Cubs’ ‘Camp Colvin’ a concept that’s proving its worth
By Gordon Wittenmyer firstname.lastname@example.org March 24, 2011 12:54PM
Tyler Colvin may not be thrilled with the name of the Cubs’ camp — but he can’t dispute the results. | Gordon Wittenmyer~Sun-Times
Updated: November 1, 2011 7:14PM
MESA, Ariz. — No matter what Tyler Colvin does for the Cubs this season or beyond, he already has made a lasting mark on the franchise.
Someday it might even be recognized by a sign at the Cubs’ Mesa, Ariz., training facility — maybe even T-shirts or sleeveless muscle shirts by next fall if guys like Cubs prospect Josh Vitters have a say.
‘‘Yeah, I get made fun of about it,’’ said Colvin, a promising second-year outfielder.
But when it comes to what the Cubs call ‘‘Camp Colvin’’ — with the half-reluctant consent of Colvin — it might be the Cubs’ player-development system getting the last laugh.
And that goes back to Colvin, whose success a winter ago in a rigorous, alternative offseason strength program after the 2009 season — which led to a surprise spot on last year’s roster and a 20-homer rookie season — helped inspire what the Cubs hope becomes a player-development tool as valuable as winter ball.
And, farm director Oneri Fleita said, ‘‘It was kind of by accident.’’
Colvin, a lanky, first-round draft pick in 2006, had injury setbacks early in his professional career that left him — even after three years as a pro — lacking the filled-out frame and strength the Cubs envisioned when they drafted him.
So as Fleita and Colvin talked about a planned winter-ball assignment in Mexico following the ’09 season, Fleita stopped. ‘‘And I said, what if we just go try to get you stronger?’ And he says, ‘That’s a good idea.’ ’’
Three months later, after a winter of heavy cardio and strength conditioning in Mesa, along with a structured nutrition plan, Colvin had added close to 20 pounds of muscle.
‘‘And you saw the results,’’ Fleita said of his breakout season. ‘‘And we said, ‘Wow, we’ve got something here.’ ’’
As Colvin’s power numbers piled up last season, the wheels in the Cubs’ front office turned, with the team investing money and putting a more formal plan behind the Colvin experiment to make it a bona fide part of the player-development process.
Strength coach Tim Buss runs the operation with minor-league strength and conditioning coordinator Doug Jarrow — a program that starts Nov. 1 and continues until spring training with very few breaks.
It includes 6 a.m. workout starts, three significant stages of endurance, strength and speed programs, nutritionist-planned breakfasts and lunches provided, and just enough hitting, throwing and fielding added in the final weeks to theoretically have a player in ideal shape and sharpness for the start of camp — some players on weight-gain plans, others on weight-loss or fitness plans.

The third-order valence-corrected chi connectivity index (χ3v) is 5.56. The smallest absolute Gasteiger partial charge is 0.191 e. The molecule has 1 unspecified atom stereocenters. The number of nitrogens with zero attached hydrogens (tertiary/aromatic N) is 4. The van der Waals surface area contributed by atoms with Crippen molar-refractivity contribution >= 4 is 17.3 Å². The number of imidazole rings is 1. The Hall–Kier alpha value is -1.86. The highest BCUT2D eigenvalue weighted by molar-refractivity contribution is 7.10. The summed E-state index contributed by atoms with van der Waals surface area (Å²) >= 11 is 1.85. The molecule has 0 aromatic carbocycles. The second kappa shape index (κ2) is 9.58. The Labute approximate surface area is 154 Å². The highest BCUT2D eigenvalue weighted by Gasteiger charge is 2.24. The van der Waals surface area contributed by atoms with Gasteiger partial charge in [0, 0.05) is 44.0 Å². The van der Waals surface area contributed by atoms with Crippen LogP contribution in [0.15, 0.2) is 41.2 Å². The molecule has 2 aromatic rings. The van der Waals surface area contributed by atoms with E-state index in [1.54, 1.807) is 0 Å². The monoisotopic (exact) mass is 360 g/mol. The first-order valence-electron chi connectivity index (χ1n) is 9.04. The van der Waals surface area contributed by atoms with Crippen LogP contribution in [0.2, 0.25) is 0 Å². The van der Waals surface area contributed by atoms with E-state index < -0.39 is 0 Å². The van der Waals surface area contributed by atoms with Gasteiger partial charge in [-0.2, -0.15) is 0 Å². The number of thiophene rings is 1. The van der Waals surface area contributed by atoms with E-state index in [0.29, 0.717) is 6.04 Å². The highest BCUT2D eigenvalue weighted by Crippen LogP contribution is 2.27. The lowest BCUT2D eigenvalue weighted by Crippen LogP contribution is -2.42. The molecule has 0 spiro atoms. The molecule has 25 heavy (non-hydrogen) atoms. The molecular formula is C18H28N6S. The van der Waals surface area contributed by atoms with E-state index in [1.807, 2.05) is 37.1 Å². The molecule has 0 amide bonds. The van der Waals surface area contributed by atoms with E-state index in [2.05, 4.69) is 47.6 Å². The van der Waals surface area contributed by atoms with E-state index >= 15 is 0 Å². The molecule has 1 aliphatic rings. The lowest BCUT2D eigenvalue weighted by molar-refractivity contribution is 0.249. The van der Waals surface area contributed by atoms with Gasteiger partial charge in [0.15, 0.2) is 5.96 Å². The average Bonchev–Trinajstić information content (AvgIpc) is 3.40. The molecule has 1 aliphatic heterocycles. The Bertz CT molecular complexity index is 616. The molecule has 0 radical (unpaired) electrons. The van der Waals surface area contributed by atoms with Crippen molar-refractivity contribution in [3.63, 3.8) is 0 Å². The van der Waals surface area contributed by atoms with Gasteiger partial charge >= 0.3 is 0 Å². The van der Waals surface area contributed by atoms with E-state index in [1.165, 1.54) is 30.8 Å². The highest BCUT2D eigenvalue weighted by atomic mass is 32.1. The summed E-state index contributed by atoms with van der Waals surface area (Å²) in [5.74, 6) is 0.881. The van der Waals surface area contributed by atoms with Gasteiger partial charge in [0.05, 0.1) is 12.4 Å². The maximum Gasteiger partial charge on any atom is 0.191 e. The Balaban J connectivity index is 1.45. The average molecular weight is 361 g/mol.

Other teams prescribe conditioning programs, and the Cubs always have prescribed individual plans. But for its formalized structure, ownership investment and team-staffed, under-one-roof, extended-stay requirements, Camp Colvin is unique.
‘‘I’m definitely more prepared this year than I’ve ever been,’’ said infielder Vitters, another former first-rounder and one of 20 players who participated in at least most of the program this past winter.
But it’s not a program the Cubs are pouring volumes of prospects into. After Colvin’s fast-track success, players lined up for a chance to do the same thing, but the limited slots are by invitation only.
Part of that is out of necessity because there isn’t enough space and equipment for more than the 20 they accommodated this past winter — something chairman Tom Ricketts said he expects will no longer be a problem when the Cubs’ new training facility is ready for Camp Colvin, perhaps as soon as the 2013-14 winter.
A bigger reason for the invitation system is how serious and rigorous the program is.
‘‘You’ve got to be committed,’’ Buss said. ‘‘When these guys leave [after a day of work], they’re going home to take a nap. It’s not easy. And you learn a lot about players.’’
The Cubs don’t plan to scrap the traditional use of winter ball. But for an organization that until the last few years had one of the worst reputations for developing position players, Camp Colvin has become the latest source of optimism in keeping the recent wave of players such as Geovany Soto, Starlin Castro and Colvin coming.
Colvin still doesn’t seem too comfortable with the name that may one day wind up on the door.
‘‘I keep trying to say it’s the Buss Station,’’ he said. ‘‘But they like it, so I guess they’re going to keep it that way.’’
Either way, he was one of the 20 at the camp again this winter, and he plans to keep coming back.
‘‘Why not?’’ he said. ‘‘It’s worked for me.’’